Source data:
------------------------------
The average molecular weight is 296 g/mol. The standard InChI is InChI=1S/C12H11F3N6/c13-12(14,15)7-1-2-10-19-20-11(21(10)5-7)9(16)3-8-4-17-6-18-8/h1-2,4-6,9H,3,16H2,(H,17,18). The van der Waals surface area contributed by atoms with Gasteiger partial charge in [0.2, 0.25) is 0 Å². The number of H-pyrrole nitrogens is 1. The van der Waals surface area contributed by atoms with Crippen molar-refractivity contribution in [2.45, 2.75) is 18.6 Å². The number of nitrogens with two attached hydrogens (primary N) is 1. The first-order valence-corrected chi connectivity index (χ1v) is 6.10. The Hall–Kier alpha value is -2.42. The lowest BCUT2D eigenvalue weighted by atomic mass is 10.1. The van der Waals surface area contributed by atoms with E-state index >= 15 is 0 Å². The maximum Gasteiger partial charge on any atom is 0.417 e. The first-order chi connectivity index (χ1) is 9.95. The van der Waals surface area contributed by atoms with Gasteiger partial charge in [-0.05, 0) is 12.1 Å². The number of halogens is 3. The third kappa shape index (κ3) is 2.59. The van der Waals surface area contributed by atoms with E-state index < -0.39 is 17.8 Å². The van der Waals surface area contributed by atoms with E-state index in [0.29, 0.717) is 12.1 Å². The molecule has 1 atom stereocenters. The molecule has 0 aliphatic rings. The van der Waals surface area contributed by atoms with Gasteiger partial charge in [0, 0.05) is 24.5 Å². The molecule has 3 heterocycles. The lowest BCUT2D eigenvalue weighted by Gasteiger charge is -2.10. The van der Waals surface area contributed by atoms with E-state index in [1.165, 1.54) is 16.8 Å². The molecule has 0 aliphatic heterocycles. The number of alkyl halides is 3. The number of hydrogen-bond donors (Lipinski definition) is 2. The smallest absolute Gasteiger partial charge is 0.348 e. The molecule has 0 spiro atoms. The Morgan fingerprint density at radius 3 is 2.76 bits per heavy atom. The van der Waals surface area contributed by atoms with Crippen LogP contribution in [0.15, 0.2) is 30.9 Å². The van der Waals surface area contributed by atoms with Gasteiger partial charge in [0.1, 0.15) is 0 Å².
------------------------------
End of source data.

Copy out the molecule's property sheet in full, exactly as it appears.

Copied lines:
The average molecular weight is 296 g/mol. The standard InChI is InChI=1S/C12H11F3N6/c13-12(14,15)7-1-2-10-19-20-11(21(10)5-7)9(16)3-8-4-17-6-18-8/h1-2,4-6,9H,3,16H2,(H,17,18). The van der Waals surface area contributed by atoms with Gasteiger partial charge in [0.2, 0.25) is 0 Å². The number of H-pyrrole nitrogens is 1. The van der Waals surface area contributed by atoms with Crippen molar-refractivity contribution in [2.45, 2.75) is 18.6 Å². The number of nitrogens with two attached hydrogens (primary N) is 1. The first-order valence-corrected chi connectivity index (χ1v) is 6.10. The Hall–Kier alpha value is -2.42. The lowest BCUT2D eigenvalue weighted by atomic mass is 10.1. The van der Waals surface area contributed by atoms with E-state index >= 15 is 0 Å². The maximum Gasteiger partial charge on any atom is 0.417 e. The first-order chi connectivity index (χ1) is 9.95. The van der Waals surface area contributed by atoms with Gasteiger partial charge in [-0.05, 0) is 12.1 Å². The number of halogens is 3. The third kappa shape index (κ3) is 2.59. The van der Waals surface area contributed by atoms with E-state index < -0.39 is 17.8 Å². The van der Waals surface area contributed by atoms with E-state index in [0.29, 0.717) is 12.1 Å². The molecule has 1 atom stereocenters. The molecule has 0 aliphatic rings. The van der Waals surface area contributed by atoms with Gasteiger partial charge in [0, 0.05) is 24.5 Å². The molecule has 3 heterocycles. The lowest BCUT2D eigenvalue weighted by Gasteiger charge is -2.10. The van der Waals surface area contributed by atoms with E-state index in [1.165, 1.54) is 16.8 Å². The molecule has 0 aliphatic heterocycles. The number of alkyl halides is 3. The number of hydrogen-bond donors (Lipinski definition) is 2. The smallest absolute Gasteiger partial charge is 0.348 e. The molecule has 0 spiro atoms. The Morgan fingerprint density at radius 3 is 2.76 bits per heavy atom. The van der Waals surface area contributed by atoms with Crippen LogP contribution in [0.15, 0.2) is 30.9 Å². The van der Waals surface area contributed by atoms with Gasteiger partial charge in [0.1, 0.15) is 0 Å².